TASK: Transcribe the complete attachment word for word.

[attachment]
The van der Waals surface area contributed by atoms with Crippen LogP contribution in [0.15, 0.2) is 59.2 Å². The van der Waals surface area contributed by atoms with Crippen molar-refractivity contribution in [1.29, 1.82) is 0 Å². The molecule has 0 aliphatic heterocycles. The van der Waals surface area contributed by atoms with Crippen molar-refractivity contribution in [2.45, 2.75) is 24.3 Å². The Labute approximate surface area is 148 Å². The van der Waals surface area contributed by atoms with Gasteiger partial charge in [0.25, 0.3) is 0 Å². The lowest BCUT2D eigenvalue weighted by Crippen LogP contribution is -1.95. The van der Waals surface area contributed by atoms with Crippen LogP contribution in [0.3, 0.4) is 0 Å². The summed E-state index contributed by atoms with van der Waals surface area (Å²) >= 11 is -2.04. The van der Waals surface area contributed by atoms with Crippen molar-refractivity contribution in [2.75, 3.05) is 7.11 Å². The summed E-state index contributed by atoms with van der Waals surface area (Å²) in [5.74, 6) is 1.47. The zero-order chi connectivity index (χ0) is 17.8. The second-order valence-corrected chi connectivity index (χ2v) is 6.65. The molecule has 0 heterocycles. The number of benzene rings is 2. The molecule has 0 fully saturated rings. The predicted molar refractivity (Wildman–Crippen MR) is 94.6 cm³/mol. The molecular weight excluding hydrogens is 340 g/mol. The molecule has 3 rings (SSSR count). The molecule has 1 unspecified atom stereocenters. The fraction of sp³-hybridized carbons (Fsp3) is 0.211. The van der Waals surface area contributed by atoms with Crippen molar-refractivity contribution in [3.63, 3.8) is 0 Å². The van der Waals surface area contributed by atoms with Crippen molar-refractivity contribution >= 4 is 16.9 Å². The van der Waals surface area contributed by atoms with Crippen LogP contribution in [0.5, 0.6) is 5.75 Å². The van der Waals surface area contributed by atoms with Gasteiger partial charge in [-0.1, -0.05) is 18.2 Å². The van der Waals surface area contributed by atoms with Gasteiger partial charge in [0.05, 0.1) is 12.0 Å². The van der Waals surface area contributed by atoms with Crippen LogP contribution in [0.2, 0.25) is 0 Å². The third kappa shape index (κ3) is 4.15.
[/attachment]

The van der Waals surface area contributed by atoms with Crippen LogP contribution in [0.15, 0.2) is 59.2 Å². The van der Waals surface area contributed by atoms with Crippen molar-refractivity contribution in [1.29, 1.82) is 0 Å². The molecule has 0 aliphatic heterocycles. The van der Waals surface area contributed by atoms with Crippen molar-refractivity contribution in [2.45, 2.75) is 24.3 Å². The Labute approximate surface area is 148 Å². The van der Waals surface area contributed by atoms with Gasteiger partial charge in [0.25, 0.3) is 0 Å². The lowest BCUT2D eigenvalue weighted by Crippen LogP contribution is -1.95. The van der Waals surface area contributed by atoms with Crippen LogP contribution in [0.3, 0.4) is 0 Å². The summed E-state index contributed by atoms with van der Waals surface area (Å²) >= 11 is -2.04. The van der Waals surface area contributed by atoms with Crippen molar-refractivity contribution in [2.75, 3.05) is 7.11 Å². The summed E-state index contributed by atoms with van der Waals surface area (Å²) in [5.74, 6) is 1.47. The zero-order chi connectivity index (χ0) is 17.8. The second-order valence-corrected chi connectivity index (χ2v) is 6.65. The molecule has 0 heterocycles. The number of benzene rings is 2. The molecule has 0 fully saturated rings. The predicted molar refractivity (Wildman–Crippen MR) is 94.6 cm³/mol. The molecular weight excluding hydrogens is 340 g/mol. The molecule has 3 rings (SSSR count). The molecule has 1 unspecified atom stereocenters. The fraction of sp³-hybridized carbons (Fsp3) is 0.211. The van der Waals surface area contributed by atoms with Crippen molar-refractivity contribution in [3.63, 3.8) is 0 Å². The van der Waals surface area contributed by atoms with Crippen molar-refractivity contribution >= 4 is 16.9 Å². The van der Waals surface area contributed by atoms with Crippen LogP contribution in [0.5, 0.6) is 5.75 Å². The van der Waals surface area contributed by atoms with Gasteiger partial charge in [-0.1, -0.05) is 18.2 Å². The van der Waals surface area contributed by atoms with Gasteiger partial charge in [0.05, 0.1) is 12.0 Å². The van der Waals surface area contributed by atoms with Crippen LogP contribution in [0.2, 0.25) is 0 Å². The third kappa shape index (κ3) is 4.15.